Brexit: Government insists UK will leave customs union
The government has restated its commitment to leaving the EU's custom union - ahead of a symbolic vote on the issue this week.
Last Wednesday, the government suffered defeat on the EU Withdrawal Bill in the House of Lords on the issue of staying in a UK-EU customs union after Brexit.
And MPs will get their own chance to debate the issue on Thursday.
But a senior Downing Street source told the BBC the government's position would not change.
"We will not be staying in the customs union or joining a customs union," the source said.
BBC assistant political editor Norman Smith said Downing Street's move was an attempt to reassure Brexiteers worried about a U-turn following the Lords defeat and pressure from the EU.
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A customs union is when countries agree to apply the same taxes on imports to goods from outside the union.
This means when goods have cleared customs in one country, they can be shipped to others in the union without further tariffs being imposed.
If the UK remains part of the customs union, it would be unable to strike trade deals with countries around the world.
But supporters say it would help to keep an open border between Ireland and Northern Ireland.
Labour has called for the UK to join a new customs union post-Brexit, saying it would leave the current one but negotiate a treaty afterwards that would "do the work of the customs union".
But speaking on a visit to a business in the West Midlands, Mrs May said leaving the customs union would allow the UK to strike new trade deals around the world, adding that she was seeking a "frictionless" border with the EU.
Brexit-supporting former minister John Whittingdale told BBC News Thursday's non-binding vote would be "a piece of theatre" but would have "no significance at all".
But he predicted pressure for the government when the EU Withdrawal Bill returned to the House of Commons in the coming weeks, saying reversing peers' amendments could prove "more challenging".
More crunch votes are expected when Remain-supporting MPs try to amend the trade and customs bills to put more pressure on the government to negotiate a customs union.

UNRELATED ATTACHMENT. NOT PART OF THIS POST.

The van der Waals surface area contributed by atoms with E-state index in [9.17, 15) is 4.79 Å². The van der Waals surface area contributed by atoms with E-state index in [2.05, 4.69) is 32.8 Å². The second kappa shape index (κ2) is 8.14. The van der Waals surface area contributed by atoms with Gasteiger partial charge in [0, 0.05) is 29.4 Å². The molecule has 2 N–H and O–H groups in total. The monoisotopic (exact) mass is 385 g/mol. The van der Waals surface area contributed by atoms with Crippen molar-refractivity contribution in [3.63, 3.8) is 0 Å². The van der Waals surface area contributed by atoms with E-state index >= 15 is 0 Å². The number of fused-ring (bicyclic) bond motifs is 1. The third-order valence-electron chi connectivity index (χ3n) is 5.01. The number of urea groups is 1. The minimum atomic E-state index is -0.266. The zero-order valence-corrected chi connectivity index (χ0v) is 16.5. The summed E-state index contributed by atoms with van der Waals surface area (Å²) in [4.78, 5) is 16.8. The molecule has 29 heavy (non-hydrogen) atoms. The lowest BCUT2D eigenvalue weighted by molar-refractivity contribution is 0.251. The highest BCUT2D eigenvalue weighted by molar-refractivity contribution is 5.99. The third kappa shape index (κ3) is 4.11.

By Eleanor Garnier, BBC political correspondent
Theresa May has made leaving the customs union central to her whole approach to Brexit.
Downing Street's decision to reiterate its long-held position demonstrates concern at the top of government.
This week's debate will be purely symbolic and will not tie the government's hands.
But it could give an indication of the opposition the prime minister might face in a crunch vote on the issue next month.
With sabre-rattling from both sides of the argument, Downing Street felt sufficiently worried to clarify its position overnight.
The House of Lords is continuing its examination of the government's key EU Withdrawal Bill this week.
Last week's amendment would not necessarily keep the UK in the customs union - but would commit ministers to reporting on steps to negotiate a continued union.
Meanwhile the Times reports that Theresa May is facing pressure from Brexit-supporting ministers on the customs issue.
The report focuses on one of the two possible options put forward by Mrs May last month that would involve the UK imposing the same checks as the EU when goods arrive at its borders that are destined for the EU.
The Times said Brexit Secretary David Davis, International Trade Secretary Liam Fox, and Foreign Secretary Boris Johnson were concerned this would "encourage Brussels to press for Britain to stay in a customs union after Brexit".
Mr Fox said the UK's trade policy would be "infinitely adaptable" in a speech where he promised the financial industry the government would "make it easier to do business overseas".
The UK, he said, would use its "economic and diplomatic influence" around the world to remove barriers and "spread prosperity to every corner of the globe".
He added: "Whatever one's view on the referendum result, it must be acknowledged that, outside the EU, this country will enjoy a new degree of economic agility."